Digressions and Men Within My Head.

Huxley in Guatemala.Tonight, after cooking dinner and settling down to eat, I picked up a copy of Jonathan Lee’s Fifty Great Escapes. Not to be deceived by the title, I bought this at Booksale because of Lee’s definition of travel which he outlines in his introduction:

Travel is so much more than an act of relocation. It can entertain and revitalize, enlighten, enrage, appall, or scare you witless. It can help you forget, relive or reinvent. Travel can throw burning issues into stark relief, camouflage them behind palm fronds or smother them in a fug of cocktails. The best kind of travel, though, reveals some kind of truth about yourself or the world.

The book features creatives and the places that inspire them. For instance, this first entry features Aldous Huxley and his beloved Lake Atitlán (Lago de Atitlán) found in the Guatemalan Highlands.  These images struck me so I neglected most of the book just to keep coming back to this one. Perhaps it had to do with my surprise–Huxley isn’t someone I imagined to have lived a very exciting life. He wrote of utopia and was, in my limited world view, someone who was probably not satisfied with his life. To read of him as one who has lived in many places including South America which he would later immortalize through the travel classic Beyond the Mexique Bay–and to learn that his was a varied and itinerant life gave different meaning to utopia. But that’s subject for another post. If anything it just helped me understand why someone like Pico Iyer who has already seen and lived so many lives in different places would have looked up to Huxley, of all people.

Digressions. I’ve been reading Iyer again–I always seem to when I am most unsure of myself. He once described his writing as intimate letters to strangers and reading him often feels like reading Rilke’s own letters to young Kappus. This time he is the man within my head, brought to me by coincidence and sheer lack of options. I had begun his other book, Falling Off the Map–describing lonely places and the lonely people that inhabit them–only to leave it at my parent’s house. His introduction there triggered synapses and made me recall Paul Theroux who once wrote that all travelers are lonely. This was gripping, especially in light of the January Doldrums but seeing as the reading gods made it impossible to continue, I settled for another Iyer. This time: The Man Within My Head.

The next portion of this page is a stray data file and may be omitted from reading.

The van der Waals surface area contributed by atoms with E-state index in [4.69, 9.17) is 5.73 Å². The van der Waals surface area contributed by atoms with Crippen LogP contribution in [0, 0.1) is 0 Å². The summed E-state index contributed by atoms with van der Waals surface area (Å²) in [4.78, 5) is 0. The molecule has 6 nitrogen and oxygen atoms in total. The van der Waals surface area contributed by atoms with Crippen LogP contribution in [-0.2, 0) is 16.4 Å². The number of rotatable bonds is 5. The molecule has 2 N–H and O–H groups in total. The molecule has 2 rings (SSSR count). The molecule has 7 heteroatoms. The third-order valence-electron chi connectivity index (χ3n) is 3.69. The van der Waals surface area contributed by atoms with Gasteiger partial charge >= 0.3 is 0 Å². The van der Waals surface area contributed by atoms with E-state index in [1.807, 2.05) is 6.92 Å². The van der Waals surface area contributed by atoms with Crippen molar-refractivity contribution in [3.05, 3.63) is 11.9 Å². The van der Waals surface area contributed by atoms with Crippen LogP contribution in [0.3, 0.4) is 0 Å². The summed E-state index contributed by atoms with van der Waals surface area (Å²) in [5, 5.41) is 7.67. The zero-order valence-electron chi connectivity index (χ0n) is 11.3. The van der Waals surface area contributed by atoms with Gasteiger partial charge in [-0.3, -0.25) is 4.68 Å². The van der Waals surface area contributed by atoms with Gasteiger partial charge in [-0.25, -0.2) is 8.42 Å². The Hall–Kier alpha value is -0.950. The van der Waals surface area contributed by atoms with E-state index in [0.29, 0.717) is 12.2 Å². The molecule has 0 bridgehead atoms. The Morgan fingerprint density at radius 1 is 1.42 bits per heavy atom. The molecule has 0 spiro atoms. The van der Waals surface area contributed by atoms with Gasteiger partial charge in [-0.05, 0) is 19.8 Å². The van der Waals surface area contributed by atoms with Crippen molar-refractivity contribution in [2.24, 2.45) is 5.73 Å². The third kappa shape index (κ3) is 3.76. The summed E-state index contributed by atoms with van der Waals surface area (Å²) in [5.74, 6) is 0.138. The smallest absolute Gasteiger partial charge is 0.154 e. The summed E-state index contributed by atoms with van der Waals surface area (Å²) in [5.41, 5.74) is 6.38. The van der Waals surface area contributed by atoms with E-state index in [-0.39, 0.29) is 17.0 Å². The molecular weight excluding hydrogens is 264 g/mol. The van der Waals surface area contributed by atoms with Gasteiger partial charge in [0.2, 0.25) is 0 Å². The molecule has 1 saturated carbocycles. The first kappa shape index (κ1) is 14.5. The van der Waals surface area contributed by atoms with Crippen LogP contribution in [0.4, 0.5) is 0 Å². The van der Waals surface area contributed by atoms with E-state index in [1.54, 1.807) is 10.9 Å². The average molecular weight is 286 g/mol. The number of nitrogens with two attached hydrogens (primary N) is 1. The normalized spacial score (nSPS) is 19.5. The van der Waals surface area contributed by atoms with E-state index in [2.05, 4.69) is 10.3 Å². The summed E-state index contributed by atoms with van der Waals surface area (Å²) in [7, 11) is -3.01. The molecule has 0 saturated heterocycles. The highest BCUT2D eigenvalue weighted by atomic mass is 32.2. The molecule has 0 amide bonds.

It’s part travelogue, essay and memoir detailing the close affinity between himself and Graham Greene. They have much in common and because of this book I’ve resolved to read more of Greene whom I often dismiss for reasons I can’t quite understand.

Today, all I hoped for was a meaningful digression. The uncertainty in the air coupled with my routine has finally caught up with me and I struggled to wake this morning on account of it. Hopefully a little more of Iyer and his reflections on Greene will help me ask the right questions and climb out of this rut.

———————–

Note: Realizing now that all these people, writers alike, who were summoned by the synapses are male. Perhaps I imagine them all as lovers? Notes for another post.